Communication failures generally result in delays and rework. Unfortunately, they can also put lives at risk. This was sadly the case during construction of Atlanta’s Centennial Olympic Stadium in 1995, when a light tower collapsed killing one construction worker and injuring two others. After looking into the accident, investigators determined a communication failure was to blame.
It’s impossible to predict the impact of poor communication, which is why it’s essential to maintain continual, thorough, and effective communication over the life of a project. In the incident mentioned above, the Structural Engineer of Record found a flaw in the design of the light tower, notified his client of the issue, and recommended a repair. However, because he was unaware of how far construction had progressed, he neglected to indicate the correction's critical nature.
By the time the client received the notice from the SER, the light towers were 10 days out from construction. As the message wasn't marked urgent, the client failed to read it and construction proceeded according to the faulty plans, ultimately resulting in the death of a construction worker. Though he corrected his error and notified his client, the SER was ultimately found to be at fault for his negligence to convey the issue's importance.
This example highlights one important fact: communication between field and office needs to be consistent and comprehensive. Implementing a framework that encourages proper communication is a challenge. Software can change that.
Communication Methods in Construction
Communication in construction needs to fulfill two central requirements:
1. Rapidly transmit information
2. Maintain a complete record of communication
A number of processes have been created to meet these criteria, most of which come from the pre-internet era when achieving these goals was much more difficult. Before digital communication became the standard, it was important to maintain rigorous, paper-based processes for record keeping.
However, carrying these over into modern software applications actually hinders their effectiveness. We’re going to take a look at some of the most common communication methods to see what they're meant to accomplish and how technology can improve them.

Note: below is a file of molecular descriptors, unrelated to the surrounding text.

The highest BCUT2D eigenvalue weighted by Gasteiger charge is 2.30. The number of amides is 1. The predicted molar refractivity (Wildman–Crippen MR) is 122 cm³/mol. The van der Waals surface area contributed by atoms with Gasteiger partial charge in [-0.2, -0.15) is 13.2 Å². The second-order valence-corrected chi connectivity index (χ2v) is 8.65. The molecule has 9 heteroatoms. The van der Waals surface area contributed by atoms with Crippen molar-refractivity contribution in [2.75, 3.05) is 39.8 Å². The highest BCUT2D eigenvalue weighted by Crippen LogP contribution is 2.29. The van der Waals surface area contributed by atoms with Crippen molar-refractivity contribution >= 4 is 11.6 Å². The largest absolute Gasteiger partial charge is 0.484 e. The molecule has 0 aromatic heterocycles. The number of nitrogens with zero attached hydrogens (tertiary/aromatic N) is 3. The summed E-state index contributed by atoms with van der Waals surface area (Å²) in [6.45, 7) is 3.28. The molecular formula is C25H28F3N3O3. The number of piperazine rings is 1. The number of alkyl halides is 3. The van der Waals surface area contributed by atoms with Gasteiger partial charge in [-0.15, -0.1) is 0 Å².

Construction contracts inevitably change, and a change order is the official agreement outlining the terms of a revision to the contract.
Because change orders are legal documents, they are inevitably difficult to manage. They must be extremely thorough, well-organized, and have agreement from multiple parties. While there is nothing that can be done to avoid having this formal document, there are a number of things that can make compiling them easier.
Having well-organized evidence and documentation is the biggest obstacle to creating change orders. Software that logs and organizes your build activity in a cloud server, like Unearth, makes creating and agreeing upon change orders easier and faster.
Drawings refer to the documents that explain how to build a structure.
Drawings present a number of challenges to GCs, owners, and architects, which is why several software companies have set out to improve them. Keeping everyone up-to-date on the most current version of the plans is probably the biggest hurdle to overcome, along with organizing and storing the digital copies.
Software has changed blueprint management for construction firms in a huge way over the past few years. PlanGrid has set the standard for the industry, allowing users to annotate, organize, and manage their drawings while ensuring that everyone works off the most current set. Another useful tool to have is plan overlays, a OnePlace™ feature that allows you to superimpose PDF plans on top of a project map.